Home > Architecture, Programming > Structuring presentation logic using UI Architectural patterns

Structuring presentation logic using UI Architectural patterns

This post is part of a series of posts on Client-Side Web Application Development using JavaScript.


No discussion about UI Architectural patterns is complete without reading / linking to Martin Fowler’s GUI Architectures & Michael Feather’s The Humble Dialog Box. I will quote extensively from Fowler’s work here, to drive point. If you know MVC & Presentation Model (or MVVM) really well, You can jump directly to the MVC vs. MVVM section

Separation of Concerns

These UI Architectural patterns are all about Separation of Concerns and having more maintainable code – Divide and Conquer

Model View Controller (MVC)

  • In MVC, the domain element is referred to as the model. Model objects are completely ignorant of the UI.
  • Make a strong separation between presentation (view & controller) and domain (model) –Separated Presentation.
  • Divide GUI widgets into a controller (for reacting to user stimulus) and view (for displaying the state of the model). Controller and view should (mostly) not communicate directly but through the model.
  • Have views (and controllers) observe the model to allow multiple widgets to update without needed to communicate directly – Observer Synchronization.

Examples of Javascript Frameworks / libraries which help you with structuring your application based on MVC pattern- Backbone Core, Ember.js, Spine, CanJS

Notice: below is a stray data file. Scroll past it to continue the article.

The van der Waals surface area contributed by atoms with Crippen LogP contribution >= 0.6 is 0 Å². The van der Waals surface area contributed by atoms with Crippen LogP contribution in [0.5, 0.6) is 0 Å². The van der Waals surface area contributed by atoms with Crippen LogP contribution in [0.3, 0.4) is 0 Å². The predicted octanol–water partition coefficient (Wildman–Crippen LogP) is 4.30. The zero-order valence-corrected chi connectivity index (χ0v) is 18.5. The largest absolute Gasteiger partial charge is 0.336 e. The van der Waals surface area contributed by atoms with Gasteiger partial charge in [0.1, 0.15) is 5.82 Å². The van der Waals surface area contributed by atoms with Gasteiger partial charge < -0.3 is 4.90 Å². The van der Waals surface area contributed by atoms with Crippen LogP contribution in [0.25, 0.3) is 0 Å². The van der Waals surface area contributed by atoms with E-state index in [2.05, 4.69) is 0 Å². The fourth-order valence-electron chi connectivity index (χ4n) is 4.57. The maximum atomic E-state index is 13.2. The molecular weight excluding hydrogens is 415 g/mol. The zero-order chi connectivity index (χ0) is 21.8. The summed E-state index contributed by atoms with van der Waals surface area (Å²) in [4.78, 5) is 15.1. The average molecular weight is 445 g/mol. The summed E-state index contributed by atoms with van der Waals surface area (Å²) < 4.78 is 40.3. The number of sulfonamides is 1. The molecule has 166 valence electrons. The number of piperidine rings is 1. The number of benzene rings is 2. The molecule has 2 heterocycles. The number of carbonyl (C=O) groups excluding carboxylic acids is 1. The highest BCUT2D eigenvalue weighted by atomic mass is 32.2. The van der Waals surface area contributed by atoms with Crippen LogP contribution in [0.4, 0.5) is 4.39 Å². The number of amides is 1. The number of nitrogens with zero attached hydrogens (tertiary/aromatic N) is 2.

Model-View-View Model

(Presentation Model / MVVM)

The essence of a Presentation Model is of a fully self-contained class that represents all the data and behavior of the UI window, but without any of the controls used to render that UI on the screen. A view then simply projects the state of the presentation model onto the glass.

To do this the Presentation Model will have data fields for all the dynamic information of the view. This won’t just include the contents of controls, but also things like whether or not they are enabled. In general the Presentation Model does not need to hold all of this control state (which would be lot) but any state that may change during the interaction of the user. So if a field is always enabled, there won’t be extra data for its state in the Presentation Model.

Since the Presentation Model contains data that the view needs to display the controls you need to synchronize the Presentation Model with the view. This synchronization usually needs to be tighter than synchronization with the domain – screen synchronization is not sufficient, you’ll need field or key synchronization.

Presentation Model is not a GUI friendly facade to a specific domain object. Instead it is easier to consider Presentation Model as an abstract of the view that is not dependent on a specific GUI framework.


Examples of JavaScript Frameworks / libraries which help you with structuring your application based on MVC pattern – Knockout, Knockback, Kendo UI MVVM (Commercial).

Not all the JavaScript frameworks implement MVC in the strict small talk MVC sense, not even they implement it in the struts sense. They improvise it for the JavaScript scenario. Most of them agree on Separated Presentation and have Model & View. Some of them do not have controllers. Some call controllers as routers. Some implement controller functionality in views. In general all these are variations over MVC – MV*. Model View Whatever – MVW is another term that you would see being thrown around. [from Journey through the JavaScript MVC Jungle]